Ground floor of William Pitt Union: A new, expanded catering area was developed in the William Pitt Union over the summer to support larger group catering needs for Pitt students, faculty and staff. The work is complete, and this area is now open.
Arena and Sports Performance Complex: The Board of Trustees Property and Facilities Committee approved excavation of the site for the new Arena and Sports Performance Complex, part of the Victory Heights initiative, located next to the Petersen Events Center. Work is slated to begin this fall. The work currently underway in this area is in support of the new chilled water plant.
Quality Inn site: Pitt has proposed using the former Quality Inn site at 3401 Boulevard of the Allies for new non-student housing and a grocery store and is in the project planning process. While project development plans progress, the Panera Bread on site remains open. Developer Walnut Capitol has said this will be the first priority of the Oakland Crossings project.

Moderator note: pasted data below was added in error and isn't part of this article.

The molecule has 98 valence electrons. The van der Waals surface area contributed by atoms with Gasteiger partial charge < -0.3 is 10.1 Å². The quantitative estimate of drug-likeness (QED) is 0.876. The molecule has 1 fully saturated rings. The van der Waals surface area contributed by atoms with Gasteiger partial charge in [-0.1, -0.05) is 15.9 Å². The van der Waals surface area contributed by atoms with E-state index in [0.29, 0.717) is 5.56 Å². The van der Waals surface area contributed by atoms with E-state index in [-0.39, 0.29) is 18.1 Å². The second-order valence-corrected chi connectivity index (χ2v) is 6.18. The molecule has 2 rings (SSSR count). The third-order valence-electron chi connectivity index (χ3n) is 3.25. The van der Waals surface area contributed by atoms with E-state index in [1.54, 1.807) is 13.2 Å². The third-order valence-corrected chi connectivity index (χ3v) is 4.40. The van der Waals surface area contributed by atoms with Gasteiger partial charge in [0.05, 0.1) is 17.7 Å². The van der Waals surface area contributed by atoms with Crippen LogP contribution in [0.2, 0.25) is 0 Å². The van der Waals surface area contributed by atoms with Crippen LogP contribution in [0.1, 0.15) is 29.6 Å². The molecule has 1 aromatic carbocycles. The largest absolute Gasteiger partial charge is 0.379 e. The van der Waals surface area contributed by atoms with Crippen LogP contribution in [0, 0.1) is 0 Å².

The largest construction project in Oakland isn’t on Pitt’s campus, but it will certainly impact the University community. Work began in the spring on UPMC’s expansion of Presbyterian Hospital and is expected to last four years. The new tower at the former site of Children’s Hospital will be a glass-enclosed, 17-story, 287-foot structure. It will house 636 patient beds and have a 450-space parking garage.
The main impact right now is some traffic diversions. Parking has been eliminated on DeSoto Street and there is only one lane of traffic, going uphill. On Fifth Avenue, one lane of traffic and the sidewalk are closed starting at DeSoto and ending before the Atwood bus shelter.
Susan Jones is editor of the University Times. Reach her at email@example.com or 724-244-4042.